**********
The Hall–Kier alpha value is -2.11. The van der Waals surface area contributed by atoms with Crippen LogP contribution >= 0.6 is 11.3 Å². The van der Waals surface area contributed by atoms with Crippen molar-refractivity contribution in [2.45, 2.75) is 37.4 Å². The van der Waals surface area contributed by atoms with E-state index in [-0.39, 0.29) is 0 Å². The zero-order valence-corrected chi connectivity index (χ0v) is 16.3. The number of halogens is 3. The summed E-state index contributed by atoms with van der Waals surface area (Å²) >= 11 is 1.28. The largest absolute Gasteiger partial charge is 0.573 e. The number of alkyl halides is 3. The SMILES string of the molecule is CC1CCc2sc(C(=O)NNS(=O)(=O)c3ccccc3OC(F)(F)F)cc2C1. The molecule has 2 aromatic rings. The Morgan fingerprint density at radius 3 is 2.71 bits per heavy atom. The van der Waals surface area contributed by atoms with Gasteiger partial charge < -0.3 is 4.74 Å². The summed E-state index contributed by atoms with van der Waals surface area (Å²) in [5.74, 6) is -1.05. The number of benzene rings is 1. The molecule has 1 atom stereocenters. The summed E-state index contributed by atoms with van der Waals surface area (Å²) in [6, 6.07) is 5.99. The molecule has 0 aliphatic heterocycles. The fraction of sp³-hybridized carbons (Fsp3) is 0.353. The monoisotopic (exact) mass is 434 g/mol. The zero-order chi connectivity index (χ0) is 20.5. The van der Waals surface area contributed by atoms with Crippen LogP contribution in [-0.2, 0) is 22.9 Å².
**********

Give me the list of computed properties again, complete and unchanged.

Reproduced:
The Hall–Kier alpha value is -2.11. The van der Waals surface area contributed by atoms with Crippen LogP contribution >= 0.6 is 11.3 Å². The van der Waals surface area contributed by atoms with Crippen molar-refractivity contribution in [2.45, 2.75) is 37.4 Å². The van der Waals surface area contributed by atoms with E-state index in [-0.39, 0.29) is 0 Å². The zero-order valence-corrected chi connectivity index (χ0v) is 16.3. The number of halogens is 3. The summed E-state index contributed by atoms with van der Waals surface area (Å²) >= 11 is 1.28. The largest absolute Gasteiger partial charge is 0.573 e. The number of alkyl halides is 3. The SMILES string of the molecule is CC1CCc2sc(C(=O)NNS(=O)(=O)c3ccccc3OC(F)(F)F)cc2C1. The molecule has 2 aromatic rings. The Morgan fingerprint density at radius 3 is 2.71 bits per heavy atom. The van der Waals surface area contributed by atoms with Gasteiger partial charge < -0.3 is 4.74 Å². The summed E-state index contributed by atoms with van der Waals surface area (Å²) in [5.74, 6) is -1.05. The number of benzene rings is 1. The molecule has 1 atom stereocenters. The summed E-state index contributed by atoms with van der Waals surface area (Å²) in [6, 6.07) is 5.99. The molecule has 0 aliphatic heterocycles. The fraction of sp³-hybridized carbons (Fsp3) is 0.353. The monoisotopic (exact) mass is 434 g/mol. The zero-order chi connectivity index (χ0) is 20.5. The van der Waals surface area contributed by atoms with Crippen LogP contribution in [-0.2, 0) is 22.9 Å².